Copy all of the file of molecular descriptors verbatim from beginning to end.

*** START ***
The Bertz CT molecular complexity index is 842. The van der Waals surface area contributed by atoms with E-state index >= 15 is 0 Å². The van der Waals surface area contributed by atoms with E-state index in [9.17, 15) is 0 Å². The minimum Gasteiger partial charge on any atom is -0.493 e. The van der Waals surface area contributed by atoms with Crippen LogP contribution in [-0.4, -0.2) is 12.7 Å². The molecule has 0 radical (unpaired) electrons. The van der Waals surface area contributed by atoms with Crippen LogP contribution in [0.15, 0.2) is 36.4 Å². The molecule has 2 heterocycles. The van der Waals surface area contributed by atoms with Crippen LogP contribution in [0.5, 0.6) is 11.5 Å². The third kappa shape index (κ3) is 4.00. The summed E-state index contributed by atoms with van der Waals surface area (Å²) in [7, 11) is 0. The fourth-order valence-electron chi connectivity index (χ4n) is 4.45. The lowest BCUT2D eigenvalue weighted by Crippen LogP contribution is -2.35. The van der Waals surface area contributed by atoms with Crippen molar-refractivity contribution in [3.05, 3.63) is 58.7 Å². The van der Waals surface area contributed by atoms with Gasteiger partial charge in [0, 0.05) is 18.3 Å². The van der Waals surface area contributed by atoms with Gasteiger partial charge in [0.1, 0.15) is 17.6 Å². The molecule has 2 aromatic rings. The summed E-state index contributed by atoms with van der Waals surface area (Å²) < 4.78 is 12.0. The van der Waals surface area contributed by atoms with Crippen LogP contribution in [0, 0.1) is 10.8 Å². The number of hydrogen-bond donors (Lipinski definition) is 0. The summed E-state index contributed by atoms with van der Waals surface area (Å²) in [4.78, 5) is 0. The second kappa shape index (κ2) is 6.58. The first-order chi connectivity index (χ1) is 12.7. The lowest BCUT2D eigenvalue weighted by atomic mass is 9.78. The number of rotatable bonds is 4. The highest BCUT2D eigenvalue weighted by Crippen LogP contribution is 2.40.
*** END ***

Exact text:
The Bertz CT molecular complexity index is 842. The van der Waals surface area contributed by atoms with E-state index >= 15 is 0 Å². The van der Waals surface area contributed by atoms with E-state index in [9.17, 15) is 0 Å². The minimum Gasteiger partial charge on any atom is -0.493 e. The van der Waals surface area contributed by atoms with Crippen LogP contribution in [-0.4, -0.2) is 12.7 Å². The molecule has 0 radical (unpaired) electrons. The van der Waals surface area contributed by atoms with Crippen LogP contribution in [0.15, 0.2) is 36.4 Å². The molecule has 2 heterocycles. The van der Waals surface area contributed by atoms with Crippen LogP contribution in [0.5, 0.6) is 11.5 Å². The third kappa shape index (κ3) is 4.00. The summed E-state index contributed by atoms with van der Waals surface area (Å²) in [7, 11) is 0. The fourth-order valence-electron chi connectivity index (χ4n) is 4.45. The lowest BCUT2D eigenvalue weighted by Crippen LogP contribution is -2.35. The van der Waals surface area contributed by atoms with Crippen molar-refractivity contribution in [3.05, 3.63) is 58.7 Å². The van der Waals surface area contributed by atoms with Gasteiger partial charge in [0, 0.05) is 18.3 Å². The van der Waals surface area contributed by atoms with Gasteiger partial charge in [0.1, 0.15) is 17.6 Å². The molecule has 2 aromatic rings. The summed E-state index contributed by atoms with van der Waals surface area (Å²) < 4.78 is 12.0. The van der Waals surface area contributed by atoms with Crippen LogP contribution in [0, 0.1) is 10.8 Å². The number of hydrogen-bond donors (Lipinski definition) is 0. The summed E-state index contributed by atoms with van der Waals surface area (Å²) in [4.78, 5) is 0. The second kappa shape index (κ2) is 6.58. The first-order chi connectivity index (χ1) is 12.7. The lowest BCUT2D eigenvalue weighted by atomic mass is 9.78. The number of rotatable bonds is 4. The highest BCUT2D eigenvalue weighted by Crippen LogP contribution is 2.40.